5. LOVE, A Keepsake Book. The first book I ever read of Susan Branch's was A Fine Romance. I was instantly smitten. Over the last couple of years, I've purchased all her recent releases, and I'm now gathering some of the older publications. I found LOVE in the used book section of Amazon for a penny plus shipping.  It arrived the other day and so I had an enchanting read of this little book first published in 1994. Every page is a feast for the eyes -- there is no mistaking Susan's creative artistry and 'heart'.

I am hoping... For the very real pleasure of meeting up with one of my blogging friends, Elizabethd while we are in England. We will be passing through Cornwall and, keeping fingers crossed, we're both hoping for the chance even of having a brief visit over a cup of tea together. In real life! Elizabethd, if you read this, I'll be in touch once we get the exact place of where we'll be stopping. 

I am learning... The best way to get things done is to begin to begin and do it one step at a time. Not look at the destination all the time, but confident in knowing every step I take on the journey to a project done or a destination won will bring me the desired result. I'm learning this as I write on my memoir. I find it works for cleaning drawers and cupboards in my house. Now it seems, it works exactly the same way as I work bar by bar on my Chopin piano piece.

In my garden... the Toba Hawthorne is loaded with pink buds coming into full bloom. The photo at the top of this post gives a glimpse of this glorious tree right outside my office window. Do you wonder then why I daydream as I sit here?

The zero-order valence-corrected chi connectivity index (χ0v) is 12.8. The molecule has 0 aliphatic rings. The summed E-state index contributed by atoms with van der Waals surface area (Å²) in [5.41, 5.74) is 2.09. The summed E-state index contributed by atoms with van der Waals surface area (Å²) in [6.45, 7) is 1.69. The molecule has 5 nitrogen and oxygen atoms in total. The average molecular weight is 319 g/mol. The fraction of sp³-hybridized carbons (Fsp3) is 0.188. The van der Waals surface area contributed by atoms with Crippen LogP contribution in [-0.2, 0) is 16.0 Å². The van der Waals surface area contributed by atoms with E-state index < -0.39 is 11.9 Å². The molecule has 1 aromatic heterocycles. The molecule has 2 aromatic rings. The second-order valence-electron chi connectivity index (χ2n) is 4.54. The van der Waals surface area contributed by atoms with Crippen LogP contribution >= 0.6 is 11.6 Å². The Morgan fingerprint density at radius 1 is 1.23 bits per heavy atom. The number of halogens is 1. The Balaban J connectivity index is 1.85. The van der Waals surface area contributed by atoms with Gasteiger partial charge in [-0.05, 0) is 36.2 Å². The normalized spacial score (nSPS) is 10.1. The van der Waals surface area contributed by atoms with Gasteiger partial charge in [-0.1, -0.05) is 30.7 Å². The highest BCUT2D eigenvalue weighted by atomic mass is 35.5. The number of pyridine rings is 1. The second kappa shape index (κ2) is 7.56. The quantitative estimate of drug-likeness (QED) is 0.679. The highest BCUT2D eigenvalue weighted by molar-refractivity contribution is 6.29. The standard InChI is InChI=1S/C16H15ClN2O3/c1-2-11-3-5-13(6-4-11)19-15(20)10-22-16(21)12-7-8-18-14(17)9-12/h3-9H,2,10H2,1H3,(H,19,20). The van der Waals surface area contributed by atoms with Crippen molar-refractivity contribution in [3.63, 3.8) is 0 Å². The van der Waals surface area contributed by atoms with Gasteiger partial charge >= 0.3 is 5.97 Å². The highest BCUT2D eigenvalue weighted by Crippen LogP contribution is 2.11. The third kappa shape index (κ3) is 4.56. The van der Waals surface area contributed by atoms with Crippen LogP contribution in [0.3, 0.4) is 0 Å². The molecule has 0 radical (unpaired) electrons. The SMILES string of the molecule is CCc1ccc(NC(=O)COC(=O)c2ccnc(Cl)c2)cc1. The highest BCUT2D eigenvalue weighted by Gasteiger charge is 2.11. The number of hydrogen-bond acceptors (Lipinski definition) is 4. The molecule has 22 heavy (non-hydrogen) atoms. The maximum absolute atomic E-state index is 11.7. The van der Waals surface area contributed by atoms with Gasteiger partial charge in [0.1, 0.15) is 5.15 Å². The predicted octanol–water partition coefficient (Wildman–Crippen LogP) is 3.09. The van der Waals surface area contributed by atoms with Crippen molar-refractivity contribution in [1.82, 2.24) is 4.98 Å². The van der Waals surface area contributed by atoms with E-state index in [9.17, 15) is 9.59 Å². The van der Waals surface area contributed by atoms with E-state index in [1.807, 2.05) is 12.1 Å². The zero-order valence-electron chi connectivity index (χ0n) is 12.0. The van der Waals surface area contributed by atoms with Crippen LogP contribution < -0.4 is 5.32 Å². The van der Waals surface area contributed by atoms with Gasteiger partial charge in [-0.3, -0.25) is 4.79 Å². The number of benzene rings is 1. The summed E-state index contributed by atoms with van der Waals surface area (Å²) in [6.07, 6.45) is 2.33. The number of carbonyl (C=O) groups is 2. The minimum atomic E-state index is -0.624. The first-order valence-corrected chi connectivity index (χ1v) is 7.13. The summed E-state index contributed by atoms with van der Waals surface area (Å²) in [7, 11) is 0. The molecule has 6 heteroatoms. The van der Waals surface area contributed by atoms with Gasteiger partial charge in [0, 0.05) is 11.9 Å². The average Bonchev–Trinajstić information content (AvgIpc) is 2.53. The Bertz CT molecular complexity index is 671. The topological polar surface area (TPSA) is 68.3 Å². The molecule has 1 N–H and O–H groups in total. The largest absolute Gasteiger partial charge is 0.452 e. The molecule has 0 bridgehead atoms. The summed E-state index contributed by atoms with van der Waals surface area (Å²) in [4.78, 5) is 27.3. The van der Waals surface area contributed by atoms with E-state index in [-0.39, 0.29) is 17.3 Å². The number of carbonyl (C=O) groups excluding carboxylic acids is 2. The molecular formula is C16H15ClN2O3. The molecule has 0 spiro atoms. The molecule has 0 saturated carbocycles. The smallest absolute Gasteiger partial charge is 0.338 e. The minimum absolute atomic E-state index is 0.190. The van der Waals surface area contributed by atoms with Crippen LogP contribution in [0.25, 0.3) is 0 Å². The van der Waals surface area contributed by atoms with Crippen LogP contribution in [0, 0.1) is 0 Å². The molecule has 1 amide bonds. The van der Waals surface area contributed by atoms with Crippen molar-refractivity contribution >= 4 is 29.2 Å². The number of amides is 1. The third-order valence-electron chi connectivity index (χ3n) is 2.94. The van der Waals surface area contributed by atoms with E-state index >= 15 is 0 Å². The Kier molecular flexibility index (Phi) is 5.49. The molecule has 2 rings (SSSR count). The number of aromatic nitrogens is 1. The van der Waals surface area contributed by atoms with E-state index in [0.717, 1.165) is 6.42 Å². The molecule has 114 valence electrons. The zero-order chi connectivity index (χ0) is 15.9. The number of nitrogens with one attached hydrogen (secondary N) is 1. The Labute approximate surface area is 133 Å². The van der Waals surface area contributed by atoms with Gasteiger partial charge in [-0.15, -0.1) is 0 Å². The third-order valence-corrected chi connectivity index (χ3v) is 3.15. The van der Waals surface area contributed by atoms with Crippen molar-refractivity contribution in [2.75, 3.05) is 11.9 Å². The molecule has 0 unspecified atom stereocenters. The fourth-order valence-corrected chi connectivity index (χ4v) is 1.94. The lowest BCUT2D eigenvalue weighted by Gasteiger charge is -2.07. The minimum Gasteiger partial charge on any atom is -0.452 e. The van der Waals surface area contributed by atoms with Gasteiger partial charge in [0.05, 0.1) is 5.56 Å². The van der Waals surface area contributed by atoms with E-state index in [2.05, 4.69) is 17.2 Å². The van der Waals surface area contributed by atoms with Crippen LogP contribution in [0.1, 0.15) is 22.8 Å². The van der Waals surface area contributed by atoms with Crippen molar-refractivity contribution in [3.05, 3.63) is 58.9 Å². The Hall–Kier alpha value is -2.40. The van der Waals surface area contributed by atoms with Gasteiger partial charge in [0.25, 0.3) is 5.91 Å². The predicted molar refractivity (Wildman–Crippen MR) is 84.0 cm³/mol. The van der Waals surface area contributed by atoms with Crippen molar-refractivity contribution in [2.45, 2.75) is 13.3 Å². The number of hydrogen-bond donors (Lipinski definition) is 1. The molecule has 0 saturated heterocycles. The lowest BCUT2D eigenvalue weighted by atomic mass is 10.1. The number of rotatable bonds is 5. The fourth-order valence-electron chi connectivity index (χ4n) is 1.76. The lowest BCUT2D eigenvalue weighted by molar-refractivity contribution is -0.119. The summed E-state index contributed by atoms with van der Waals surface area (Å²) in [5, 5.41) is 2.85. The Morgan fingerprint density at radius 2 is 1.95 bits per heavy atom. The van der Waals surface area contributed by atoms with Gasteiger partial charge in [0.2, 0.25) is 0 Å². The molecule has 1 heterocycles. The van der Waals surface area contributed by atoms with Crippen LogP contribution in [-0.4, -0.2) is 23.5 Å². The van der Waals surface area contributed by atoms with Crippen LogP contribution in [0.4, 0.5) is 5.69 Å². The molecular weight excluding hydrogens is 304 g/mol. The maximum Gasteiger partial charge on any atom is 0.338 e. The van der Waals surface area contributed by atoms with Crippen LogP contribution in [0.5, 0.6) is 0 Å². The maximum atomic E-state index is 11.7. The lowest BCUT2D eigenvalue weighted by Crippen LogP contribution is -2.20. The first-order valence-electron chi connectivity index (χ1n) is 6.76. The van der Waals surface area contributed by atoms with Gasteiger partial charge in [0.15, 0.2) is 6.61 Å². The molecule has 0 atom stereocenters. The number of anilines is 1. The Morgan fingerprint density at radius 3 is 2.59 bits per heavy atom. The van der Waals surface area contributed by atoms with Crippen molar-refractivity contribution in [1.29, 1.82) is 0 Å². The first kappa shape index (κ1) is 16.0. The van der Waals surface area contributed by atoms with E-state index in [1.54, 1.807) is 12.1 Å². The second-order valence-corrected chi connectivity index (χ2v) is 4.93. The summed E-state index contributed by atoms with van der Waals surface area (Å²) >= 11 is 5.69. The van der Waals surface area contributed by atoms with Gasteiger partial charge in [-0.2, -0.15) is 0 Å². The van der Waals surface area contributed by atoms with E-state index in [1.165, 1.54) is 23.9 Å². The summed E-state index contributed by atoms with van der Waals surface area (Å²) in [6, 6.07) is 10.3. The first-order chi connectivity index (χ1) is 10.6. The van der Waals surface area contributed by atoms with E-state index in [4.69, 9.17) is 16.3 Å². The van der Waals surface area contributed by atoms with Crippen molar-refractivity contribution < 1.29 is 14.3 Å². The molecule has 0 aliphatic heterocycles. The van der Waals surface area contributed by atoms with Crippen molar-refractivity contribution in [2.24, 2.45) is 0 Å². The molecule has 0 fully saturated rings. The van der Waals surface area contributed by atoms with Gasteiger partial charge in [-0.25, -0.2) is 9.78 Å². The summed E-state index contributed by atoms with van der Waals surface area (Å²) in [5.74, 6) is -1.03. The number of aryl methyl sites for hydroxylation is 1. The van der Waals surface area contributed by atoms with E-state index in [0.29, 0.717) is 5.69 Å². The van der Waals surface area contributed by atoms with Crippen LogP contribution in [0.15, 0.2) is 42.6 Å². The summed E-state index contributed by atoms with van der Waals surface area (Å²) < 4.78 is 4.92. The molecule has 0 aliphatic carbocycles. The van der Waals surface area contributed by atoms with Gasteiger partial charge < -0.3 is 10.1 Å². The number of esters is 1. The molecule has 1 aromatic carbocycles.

In my kitchen... These three tips have kept me sane over the years:

1. I set the table before I start preparing a meal, so I'm not trying to stir the gravy, drain the potatoes, and get the plates and cutlery on the table all at the last minute. This simple act makes me feel ahead and not behind -- in control of the situation. Plus, should anybody poke their noses in the kitchen wondering when's supper (if it happens to be a little late), the set table gives said 'anybody' assurance that such a marvel is truly underway.

2. Early in the day, usually as hubby and I are sipping our morning coffee, we ascertain the general idea of what we're going to eat that day for lunch and supper. Sometimes it's the most important piece of conversation we have in a day. It means I can get on with other things knowing there's a plan in place. Nothing like not knowing what's for supper till the last minute to add unneeded stress.

3. I leave room in my day for meal preparations. It cannot be done on a whim, I've learned. Years ago, I realized that I kept trying to fit too much into my days, and more to the point, into my afternoons. For example, if I am to meet a friend for coffee or do errands, I now plan it for mornings or early afternoon, so that I can be home by mid-afternoon. That way there's time to unwind, start gathering ingredients, setting the table, pouring a glass of something. Of course, that doesn't always work out, but it's a general guideline that has helped keep grumpy cooks at bay for the most part.